The UK has a strong social security system.
However, it is struggling to keep pace with the pace of change, according to a new report.
The Social Security Administration (SSA) has announced a plan to raise its retirement age to 67 by 2025, in a bid to bring the economy into line with other OECD countries.
The UK, however, has the world’s highest social Security spending at £18.6bn ($29.5bn), which means that it is spending more on the social security budget than the average OECD country.
However, the report also found that Britain has one of the highest rates of people living below the poverty line, with a third of people falling into the ‘under-18’ group, which means they are more likely to have been on benefits.
A total of 19.9% of people in the UK are in the ‘unemployed’ category, which is defined as being working but not earning enough to cover their living expenses.
The unemployment rate is 5.1%, according to the Office for National Statistics.
The Social Mobility Commission, a joint initiative of the government and the Institute for Fiscal Studies, also said that Britain is one of only six countries where a significant proportion of children are living in poverty.
There were 2,979,000 children living in households with incomes below the official poverty line in 2011-12, which was down from 2,978,000 in 2008-09.
This was partly because the number of children under the age of five who were living in homes with poor conditions has risen from 11.3 million in 2008 to 12.3.4 million in 2011, according the Office of National Statistics, the largest increase in a decade.
One in six of children living below poverty line are living with an unwed mother, according to the Social Mobility Trust, which aims to increase the number and share of women and children in the workforce.
But while many people in Britain are not benefiting from social security benefits, they still have to pay for many of their own medical and childcare costs.
“In terms of the cost of living, the UK is one in seven countries where children and families are struggling to cover the cost,” said Sarah Molyneux, a researcher at the SSA.
“While social security payments are a benefit, it’s also an expenditure.”
In fact, the social insurance levy is paid out as a flat rate to people, and this has resulted in people having to shell out more than £12,000 per year on the benefits, which are also a drain on the government’s resources.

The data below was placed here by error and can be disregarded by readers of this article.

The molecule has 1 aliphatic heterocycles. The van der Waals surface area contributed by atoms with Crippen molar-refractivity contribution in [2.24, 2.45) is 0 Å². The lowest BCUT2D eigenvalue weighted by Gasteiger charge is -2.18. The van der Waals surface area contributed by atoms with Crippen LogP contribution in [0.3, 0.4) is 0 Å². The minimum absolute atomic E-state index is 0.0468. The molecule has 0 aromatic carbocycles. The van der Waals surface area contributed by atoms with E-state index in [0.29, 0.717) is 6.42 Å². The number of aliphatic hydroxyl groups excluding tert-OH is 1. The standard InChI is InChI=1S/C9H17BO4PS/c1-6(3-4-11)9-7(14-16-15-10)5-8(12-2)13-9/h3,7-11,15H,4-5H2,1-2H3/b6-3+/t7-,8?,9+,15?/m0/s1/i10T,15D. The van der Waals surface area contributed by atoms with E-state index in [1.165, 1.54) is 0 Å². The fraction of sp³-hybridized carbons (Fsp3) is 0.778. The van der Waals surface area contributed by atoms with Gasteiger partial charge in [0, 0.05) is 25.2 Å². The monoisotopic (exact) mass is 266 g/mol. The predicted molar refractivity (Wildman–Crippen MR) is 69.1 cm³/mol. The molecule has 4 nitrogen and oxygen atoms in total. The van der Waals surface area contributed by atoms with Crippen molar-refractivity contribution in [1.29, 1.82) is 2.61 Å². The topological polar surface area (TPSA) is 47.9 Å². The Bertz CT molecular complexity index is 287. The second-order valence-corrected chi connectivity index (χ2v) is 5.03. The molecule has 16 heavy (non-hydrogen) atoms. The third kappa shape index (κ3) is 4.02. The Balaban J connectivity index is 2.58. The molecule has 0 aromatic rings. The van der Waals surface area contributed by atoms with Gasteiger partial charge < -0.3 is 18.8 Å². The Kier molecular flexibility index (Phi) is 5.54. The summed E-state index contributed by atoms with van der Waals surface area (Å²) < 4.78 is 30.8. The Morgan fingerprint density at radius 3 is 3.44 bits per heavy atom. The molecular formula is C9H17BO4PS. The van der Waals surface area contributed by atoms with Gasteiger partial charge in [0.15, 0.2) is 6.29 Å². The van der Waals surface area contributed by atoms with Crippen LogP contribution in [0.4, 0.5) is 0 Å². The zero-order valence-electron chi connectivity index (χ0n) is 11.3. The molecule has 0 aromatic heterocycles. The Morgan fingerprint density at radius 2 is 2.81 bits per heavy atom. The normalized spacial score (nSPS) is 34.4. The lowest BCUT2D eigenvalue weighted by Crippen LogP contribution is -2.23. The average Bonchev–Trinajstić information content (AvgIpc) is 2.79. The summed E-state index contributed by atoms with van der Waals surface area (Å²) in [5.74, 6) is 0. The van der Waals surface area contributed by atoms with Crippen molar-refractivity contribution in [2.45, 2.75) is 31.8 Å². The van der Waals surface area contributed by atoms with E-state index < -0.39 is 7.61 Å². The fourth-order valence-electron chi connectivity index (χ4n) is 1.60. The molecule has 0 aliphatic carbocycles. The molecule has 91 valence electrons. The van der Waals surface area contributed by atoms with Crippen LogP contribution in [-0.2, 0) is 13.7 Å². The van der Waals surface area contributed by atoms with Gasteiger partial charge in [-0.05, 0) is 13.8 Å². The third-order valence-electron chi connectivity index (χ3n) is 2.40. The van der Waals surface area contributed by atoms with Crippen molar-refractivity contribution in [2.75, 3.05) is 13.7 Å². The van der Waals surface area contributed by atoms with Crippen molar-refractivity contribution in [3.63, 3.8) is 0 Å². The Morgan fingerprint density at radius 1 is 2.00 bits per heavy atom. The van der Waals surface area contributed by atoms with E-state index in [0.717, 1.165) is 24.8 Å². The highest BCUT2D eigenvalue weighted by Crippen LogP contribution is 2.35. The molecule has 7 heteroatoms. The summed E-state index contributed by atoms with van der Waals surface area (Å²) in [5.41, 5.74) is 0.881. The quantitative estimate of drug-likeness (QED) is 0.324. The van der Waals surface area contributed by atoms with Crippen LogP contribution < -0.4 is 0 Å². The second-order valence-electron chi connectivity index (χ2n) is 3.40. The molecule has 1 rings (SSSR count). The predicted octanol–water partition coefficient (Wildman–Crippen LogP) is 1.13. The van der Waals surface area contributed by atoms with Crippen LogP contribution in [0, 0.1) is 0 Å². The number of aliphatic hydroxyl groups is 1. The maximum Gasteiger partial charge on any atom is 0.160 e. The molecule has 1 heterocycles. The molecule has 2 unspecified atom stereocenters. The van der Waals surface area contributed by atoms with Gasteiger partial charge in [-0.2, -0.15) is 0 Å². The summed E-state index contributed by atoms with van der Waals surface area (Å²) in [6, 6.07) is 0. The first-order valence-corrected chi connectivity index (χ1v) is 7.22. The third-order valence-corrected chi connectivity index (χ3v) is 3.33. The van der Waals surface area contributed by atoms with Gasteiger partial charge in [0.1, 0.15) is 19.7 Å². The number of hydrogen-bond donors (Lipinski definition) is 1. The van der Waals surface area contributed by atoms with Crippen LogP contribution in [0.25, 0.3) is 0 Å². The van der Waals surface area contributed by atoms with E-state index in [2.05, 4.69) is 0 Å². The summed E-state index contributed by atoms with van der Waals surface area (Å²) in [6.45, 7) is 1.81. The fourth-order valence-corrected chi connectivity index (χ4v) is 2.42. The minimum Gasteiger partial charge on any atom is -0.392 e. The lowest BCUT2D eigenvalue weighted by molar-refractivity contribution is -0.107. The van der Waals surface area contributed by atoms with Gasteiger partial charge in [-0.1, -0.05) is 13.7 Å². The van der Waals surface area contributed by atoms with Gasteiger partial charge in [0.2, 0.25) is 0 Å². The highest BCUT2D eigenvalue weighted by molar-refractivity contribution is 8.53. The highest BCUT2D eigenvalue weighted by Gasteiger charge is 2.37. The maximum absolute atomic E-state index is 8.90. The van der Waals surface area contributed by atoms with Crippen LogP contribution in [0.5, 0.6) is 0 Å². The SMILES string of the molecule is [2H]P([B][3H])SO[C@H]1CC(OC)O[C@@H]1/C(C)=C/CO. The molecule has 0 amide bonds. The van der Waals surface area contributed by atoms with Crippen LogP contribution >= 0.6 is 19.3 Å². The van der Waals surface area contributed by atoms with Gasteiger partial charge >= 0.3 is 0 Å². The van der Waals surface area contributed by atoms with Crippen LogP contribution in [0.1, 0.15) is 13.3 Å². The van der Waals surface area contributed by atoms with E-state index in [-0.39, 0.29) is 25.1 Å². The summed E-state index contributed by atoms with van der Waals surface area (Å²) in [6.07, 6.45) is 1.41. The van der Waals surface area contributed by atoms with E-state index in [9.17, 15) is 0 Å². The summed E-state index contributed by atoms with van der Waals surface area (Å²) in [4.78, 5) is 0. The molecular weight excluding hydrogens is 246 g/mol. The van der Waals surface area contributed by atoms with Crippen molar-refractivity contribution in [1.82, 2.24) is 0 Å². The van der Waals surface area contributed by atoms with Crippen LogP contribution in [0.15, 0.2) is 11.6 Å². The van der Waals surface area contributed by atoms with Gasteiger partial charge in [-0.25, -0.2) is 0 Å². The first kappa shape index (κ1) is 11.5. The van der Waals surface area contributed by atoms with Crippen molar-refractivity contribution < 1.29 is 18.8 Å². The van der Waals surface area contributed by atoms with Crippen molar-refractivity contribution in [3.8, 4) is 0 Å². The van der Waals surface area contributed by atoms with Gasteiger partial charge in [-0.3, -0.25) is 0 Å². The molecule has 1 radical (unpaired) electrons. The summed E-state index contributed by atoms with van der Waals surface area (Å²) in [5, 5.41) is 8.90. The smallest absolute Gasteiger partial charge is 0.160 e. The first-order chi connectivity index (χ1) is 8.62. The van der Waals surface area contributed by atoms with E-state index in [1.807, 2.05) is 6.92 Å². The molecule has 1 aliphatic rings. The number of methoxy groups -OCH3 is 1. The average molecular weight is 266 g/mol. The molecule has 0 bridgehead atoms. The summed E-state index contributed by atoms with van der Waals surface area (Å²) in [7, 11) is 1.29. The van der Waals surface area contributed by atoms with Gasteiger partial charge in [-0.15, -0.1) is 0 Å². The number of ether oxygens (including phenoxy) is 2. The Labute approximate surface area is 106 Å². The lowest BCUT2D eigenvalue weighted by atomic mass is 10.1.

Social Security benefits are also expensive.
For example, people who receive disability benefits can expect to pay £1,000 ($2,000) per month, which has a huge impact on their budget.
Meanwhile, people with child benefit can expect the government to spend £1.3 billion ($2.7bn) on their care, while those who receive state pensions are expected to pay almost £2,500 ($3,000).
However despite the high cost of social security, it does have some benefits.
It is also the only country in the OECD that provides universal free child care, meaning parents can spend more time with their children, according Social Security Agency.
In addition, the government spends about £1bn ($1.7 billion) on social housing, which the UK does not have to provide.
So why is the UK so expensive?
According to the Social Security Institute, the average cost of the average UK home was £116,400 ($186,400) in 2010-11.
That means the average British family spent more than double the national average of £25,000.
Moreover, the SRA said that the average family had to borrow £1m ($1,400 per person) to buy a house, compared to £5,200 ($8,800) for a family of four.
The report also revealed that the amount of time spent caring for children has also increased dramatically, with parents spending almost 40% of their time caring for a child.
As the age gap between the ages of 5 and 17 increases, more parents are opting to have a child in the early years rather than having them at home.
And although the average age for a father is now 37, it has doubled since 1970.
“The fact that social security is so costly means that children are struggling more than ever to find enough money to pay their bills,” said Molynesux.
“Children are now at greater risk of homelessness and have a greater likelihood of becoming homeless in the future.”